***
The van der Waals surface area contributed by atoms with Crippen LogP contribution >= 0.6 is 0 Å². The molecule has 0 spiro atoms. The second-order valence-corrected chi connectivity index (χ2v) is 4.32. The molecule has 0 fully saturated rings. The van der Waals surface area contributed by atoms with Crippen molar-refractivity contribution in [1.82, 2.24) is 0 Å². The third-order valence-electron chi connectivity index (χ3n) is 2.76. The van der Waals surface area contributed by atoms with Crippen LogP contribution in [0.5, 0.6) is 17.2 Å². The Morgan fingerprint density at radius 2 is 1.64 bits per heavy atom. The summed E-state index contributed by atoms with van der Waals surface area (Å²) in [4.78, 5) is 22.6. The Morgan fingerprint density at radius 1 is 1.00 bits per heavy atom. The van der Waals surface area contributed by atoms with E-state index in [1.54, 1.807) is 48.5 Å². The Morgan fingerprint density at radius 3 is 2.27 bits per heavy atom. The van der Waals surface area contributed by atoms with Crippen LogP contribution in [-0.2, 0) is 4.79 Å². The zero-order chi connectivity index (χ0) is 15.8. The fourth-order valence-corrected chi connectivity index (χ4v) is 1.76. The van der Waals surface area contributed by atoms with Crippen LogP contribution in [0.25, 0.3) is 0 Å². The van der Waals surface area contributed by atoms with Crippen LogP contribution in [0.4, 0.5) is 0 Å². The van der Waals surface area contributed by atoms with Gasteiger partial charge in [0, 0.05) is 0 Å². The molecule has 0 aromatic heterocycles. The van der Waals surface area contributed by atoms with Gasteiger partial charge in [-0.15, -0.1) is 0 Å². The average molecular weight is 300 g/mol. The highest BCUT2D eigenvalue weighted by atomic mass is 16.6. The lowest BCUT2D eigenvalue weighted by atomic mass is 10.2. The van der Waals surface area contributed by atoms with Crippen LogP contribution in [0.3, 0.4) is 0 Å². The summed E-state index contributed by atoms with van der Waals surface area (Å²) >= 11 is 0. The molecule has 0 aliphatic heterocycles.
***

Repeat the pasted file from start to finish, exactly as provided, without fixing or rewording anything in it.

The van der Waals surface area contributed by atoms with Crippen LogP contribution >= 0.6 is 0 Å². The molecule has 0 spiro atoms. The second-order valence-corrected chi connectivity index (χ2v) is 4.32. The molecule has 0 fully saturated rings. The van der Waals surface area contributed by atoms with Crippen molar-refractivity contribution in [1.82, 2.24) is 0 Å². The third-order valence-electron chi connectivity index (χ3n) is 2.76. The van der Waals surface area contributed by atoms with Crippen LogP contribution in [0.5, 0.6) is 17.2 Å². The Morgan fingerprint density at radius 2 is 1.64 bits per heavy atom. The summed E-state index contributed by atoms with van der Waals surface area (Å²) in [4.78, 5) is 22.6. The Morgan fingerprint density at radius 1 is 1.00 bits per heavy atom. The van der Waals surface area contributed by atoms with E-state index in [1.54, 1.807) is 48.5 Å². The Morgan fingerprint density at radius 3 is 2.27 bits per heavy atom. The van der Waals surface area contributed by atoms with Crippen LogP contribution in [-0.2, 0) is 4.79 Å². The zero-order chi connectivity index (χ0) is 15.8. The fourth-order valence-corrected chi connectivity index (χ4v) is 1.76. The van der Waals surface area contributed by atoms with Crippen LogP contribution in [0.25, 0.3) is 0 Å². The van der Waals surface area contributed by atoms with Crippen LogP contribution in [0.4, 0.5) is 0 Å². The van der Waals surface area contributed by atoms with Gasteiger partial charge in [0, 0.05) is 0 Å². The molecule has 0 aromatic heterocycles. The van der Waals surface area contributed by atoms with Gasteiger partial charge in [-0.15, -0.1) is 0 Å². The average molecular weight is 300 g/mol. The highest BCUT2D eigenvalue weighted by atomic mass is 16.6. The lowest BCUT2D eigenvalue weighted by atomic mass is 10.2. The van der Waals surface area contributed by atoms with Crippen LogP contribution in [0.3, 0.4) is 0 Å². The summed E-state index contributed by atoms with van der Waals surface area (Å²) >= 11 is 0. The molecule has 0 aliphatic heterocycles.